Seeing what Angels outfielder Mike Trout was able to do in his 20-year-old season, Harper will have some extra motivation to try and match those numbers himself.
Still needing some improvement and adjusting to a new position—left field—Harper has been on a tear so far this spring. He’s hitting .438 with two doubles, two home runs and a two-run triple.
All signs point to a budding superstar. He is poised for a big year and will carry this team to a division title with an MVP-caliber performance.
Denard Span brings speed to the Nationals.
The acquisition of center fielder Denard Span gives the Nats a solidified leadoff hitter that can steal 20-plus bases. He also has above-average range, recording an 8.5 Ultimate Zone Rating (UZR) last season.
The speed at the top of the lineup is a key addition to this team. Span has valued experience manning center field while with the Minnesota Twins. This will prove to help Bryce Harper become more comfortable in left field, knowing Span has the range to get to the balls he can’t.
Back to speed, Ian Desmond stole 21 bases and Danny Espinosa swiped 20 last year. If these stats can be duplicated and Span and Harper chip in their own stolen bases, we could see a 150 stolen base season from this team. As a team, they stole 105 in 2012.
Something that often goes overlooked is the hustle this team has shown. Whether it’s laying out for a fly ball, diving for a ground ball in the hole, or stretching for extra bases out of the box, this entire roster hustles.
They feed off of Harper. He has brought back the old-school style of baseball, busting it out of the box and playing the game with great energy.
The combination of both speed and hustle can be lethal for any opponent. Nothing will come easy when a team shows hustle. A routine ground ball could be forced into errors through hustle.
A bunch of gritty players, the Nationals' speed and hustle can match up with any team in the majors. That could end up being the difference maker in a loaded NL East.
Strasburg faces some high expectations in 2013.
Stephen Strasburg was pitching Cy Young-worthy last season, but an innings limit ended his campaign early.
A power pitcher, Strasburg recorded 197 strikeouts in 159.1 innings on his way to a 15-6 record.
Because the team failed to make it out of the divisional round of the playoffs, Strasburg is left thinking about what could have been if he was pitching the entire season.
His dynamic fastball is almost un-hittable and his curveball has been filthy this spring. Still, he faces the challenge of being that innings eater. He set a career high for innings pitched last season.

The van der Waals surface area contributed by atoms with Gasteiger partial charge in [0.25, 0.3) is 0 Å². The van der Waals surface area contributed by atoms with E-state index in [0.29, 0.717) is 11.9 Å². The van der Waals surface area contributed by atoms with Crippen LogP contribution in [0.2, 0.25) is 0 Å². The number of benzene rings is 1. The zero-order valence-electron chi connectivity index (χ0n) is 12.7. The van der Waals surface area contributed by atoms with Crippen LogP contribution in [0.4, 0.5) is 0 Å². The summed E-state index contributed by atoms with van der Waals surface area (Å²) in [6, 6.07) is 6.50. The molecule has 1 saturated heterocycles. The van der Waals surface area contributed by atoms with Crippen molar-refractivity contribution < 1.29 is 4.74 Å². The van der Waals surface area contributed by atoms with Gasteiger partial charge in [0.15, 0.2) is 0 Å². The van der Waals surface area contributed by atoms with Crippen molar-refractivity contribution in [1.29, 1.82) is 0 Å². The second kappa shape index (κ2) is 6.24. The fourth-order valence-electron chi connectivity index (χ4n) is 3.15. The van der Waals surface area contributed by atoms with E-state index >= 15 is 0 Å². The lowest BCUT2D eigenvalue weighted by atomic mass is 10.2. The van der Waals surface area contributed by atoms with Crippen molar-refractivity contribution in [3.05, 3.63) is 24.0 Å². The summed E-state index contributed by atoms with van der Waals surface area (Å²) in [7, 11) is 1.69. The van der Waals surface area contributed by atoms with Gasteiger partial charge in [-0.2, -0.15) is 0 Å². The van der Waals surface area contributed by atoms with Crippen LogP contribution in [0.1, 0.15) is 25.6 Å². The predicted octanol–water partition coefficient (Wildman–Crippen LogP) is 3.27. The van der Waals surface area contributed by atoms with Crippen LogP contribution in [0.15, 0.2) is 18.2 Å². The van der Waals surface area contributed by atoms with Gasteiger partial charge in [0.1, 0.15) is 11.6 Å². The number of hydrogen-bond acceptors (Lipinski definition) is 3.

Strasburg spoke to Paul White of USAToday.com on being able to throw 200 innings,
It's going to be a test. I think I'm really ready for it. I've trained really hard this offseason. Hopefully, answer the bell and throw 200-plus innings and be a guy in the rotation who can be reliable and go hopefully seven, eight, nine innings this year every time out.
Strasburg faces some lofty expectations, projected by Bill James to strikeout 255 batters. That could be a stretch, but Strasburg still has something to prove.
He will come out eager to show manager Davey Johnson why it was a mistake to shut him down last season. There will be no innings limit this year, and with his variety of pitches, Strasburg will be in the running for the Cy Young award in 2013.
He plays a crucial role to the success of this team.
The Nationals still have work left to be done in 2013.
Last season, the high playoff hopes were destroyed in the ALDS. One of the most impressive seasons by any team, winning 18 more games in 2012 than in 2011, it ended sooner than the Nationals would have liked.
This team could end up being reminiscent of the 1995 Yankees. Though that Yankee team reached the playoffs as a wild card, they too were eliminated in five games of the division series. They had a new closer, a young superstar and won the World Series in 1996.
There is a lot of competition and it’s far too early to be thinking World Series. However, putting it all together again will result in the Nationals' second division title in as many years.
Pitcher Craig Stammen told Bill Ladson of MLB.com,
I think we are all very positive about how last season went. Hopefully, we can continue that into this season. We're going for the World Series. That's what every team should go for, and we are excited for that challenge.
There is unfinished business for this team. They are still tasting the remnants of the Game 5 loss, and are eager to get the season going and start their quest to the World Series.
They weren’t expected to do much last season and shocked the world. Now, with the quality of players GM Mike Rizzo has put together, we’ll see how the players respond to the recognition they are receiving.
The hunger and determination will be on full display as the Nationals will win their second straight division title.
There's not many question marks on this team and a ton of talent.